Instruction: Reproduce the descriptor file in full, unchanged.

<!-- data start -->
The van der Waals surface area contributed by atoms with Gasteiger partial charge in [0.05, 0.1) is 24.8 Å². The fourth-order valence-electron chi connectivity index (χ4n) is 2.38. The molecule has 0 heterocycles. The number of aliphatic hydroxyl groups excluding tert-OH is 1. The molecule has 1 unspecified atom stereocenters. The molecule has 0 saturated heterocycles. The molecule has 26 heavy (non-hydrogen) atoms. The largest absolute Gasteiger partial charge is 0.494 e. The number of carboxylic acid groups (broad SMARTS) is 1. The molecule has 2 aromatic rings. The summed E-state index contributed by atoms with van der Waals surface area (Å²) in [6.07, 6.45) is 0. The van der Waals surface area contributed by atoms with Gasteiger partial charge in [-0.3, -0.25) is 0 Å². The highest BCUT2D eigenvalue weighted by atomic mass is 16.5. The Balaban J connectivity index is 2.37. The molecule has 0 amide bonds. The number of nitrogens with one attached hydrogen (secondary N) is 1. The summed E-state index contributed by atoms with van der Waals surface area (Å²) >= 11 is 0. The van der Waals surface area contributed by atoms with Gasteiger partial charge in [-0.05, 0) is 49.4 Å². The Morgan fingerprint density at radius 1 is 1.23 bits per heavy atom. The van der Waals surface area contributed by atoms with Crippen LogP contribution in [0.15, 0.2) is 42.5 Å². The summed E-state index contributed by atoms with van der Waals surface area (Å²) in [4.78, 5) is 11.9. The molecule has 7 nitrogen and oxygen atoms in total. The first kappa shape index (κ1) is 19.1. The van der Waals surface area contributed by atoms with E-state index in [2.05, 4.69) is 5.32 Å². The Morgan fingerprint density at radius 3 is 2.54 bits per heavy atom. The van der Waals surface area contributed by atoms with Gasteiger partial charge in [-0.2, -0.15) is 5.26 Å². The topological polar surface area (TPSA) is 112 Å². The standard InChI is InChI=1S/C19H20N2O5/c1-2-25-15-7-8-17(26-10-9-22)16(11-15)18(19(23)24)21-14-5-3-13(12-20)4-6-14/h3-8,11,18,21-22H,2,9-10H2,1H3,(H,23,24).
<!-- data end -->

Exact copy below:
The van der Waals surface area contributed by atoms with Gasteiger partial charge in [0.05, 0.1) is 24.8 Å². The fourth-order valence-electron chi connectivity index (χ4n) is 2.38. The molecule has 0 heterocycles. The number of aliphatic hydroxyl groups excluding tert-OH is 1. The molecule has 1 unspecified atom stereocenters. The molecule has 0 saturated heterocycles. The molecule has 26 heavy (non-hydrogen) atoms. The largest absolute Gasteiger partial charge is 0.494 e. The number of carboxylic acid groups (broad SMARTS) is 1. The molecule has 2 aromatic rings. The summed E-state index contributed by atoms with van der Waals surface area (Å²) in [6.07, 6.45) is 0. The van der Waals surface area contributed by atoms with Gasteiger partial charge in [-0.3, -0.25) is 0 Å². The highest BCUT2D eigenvalue weighted by atomic mass is 16.5. The Balaban J connectivity index is 2.37. The molecule has 0 amide bonds. The number of nitrogens with one attached hydrogen (secondary N) is 1. The summed E-state index contributed by atoms with van der Waals surface area (Å²) >= 11 is 0. The van der Waals surface area contributed by atoms with Gasteiger partial charge in [-0.05, 0) is 49.4 Å². The Morgan fingerprint density at radius 1 is 1.23 bits per heavy atom. The van der Waals surface area contributed by atoms with Crippen LogP contribution in [0.15, 0.2) is 42.5 Å². The summed E-state index contributed by atoms with van der Waals surface area (Å²) in [4.78, 5) is 11.9. The molecule has 7 nitrogen and oxygen atoms in total. The first kappa shape index (κ1) is 19.1. The van der Waals surface area contributed by atoms with E-state index in [2.05, 4.69) is 5.32 Å². The Morgan fingerprint density at radius 3 is 2.54 bits per heavy atom. The van der Waals surface area contributed by atoms with Gasteiger partial charge in [-0.2, -0.15) is 5.26 Å². The topological polar surface area (TPSA) is 112 Å². The standard InChI is InChI=1S/C19H20N2O5/c1-2-25-15-7-8-17(26-10-9-22)16(11-15)18(19(23)24)21-14-5-3-13(12-20)4-6-14/h3-8,11,18,21-22H,2,9-10H2,1H3,(H,23,24).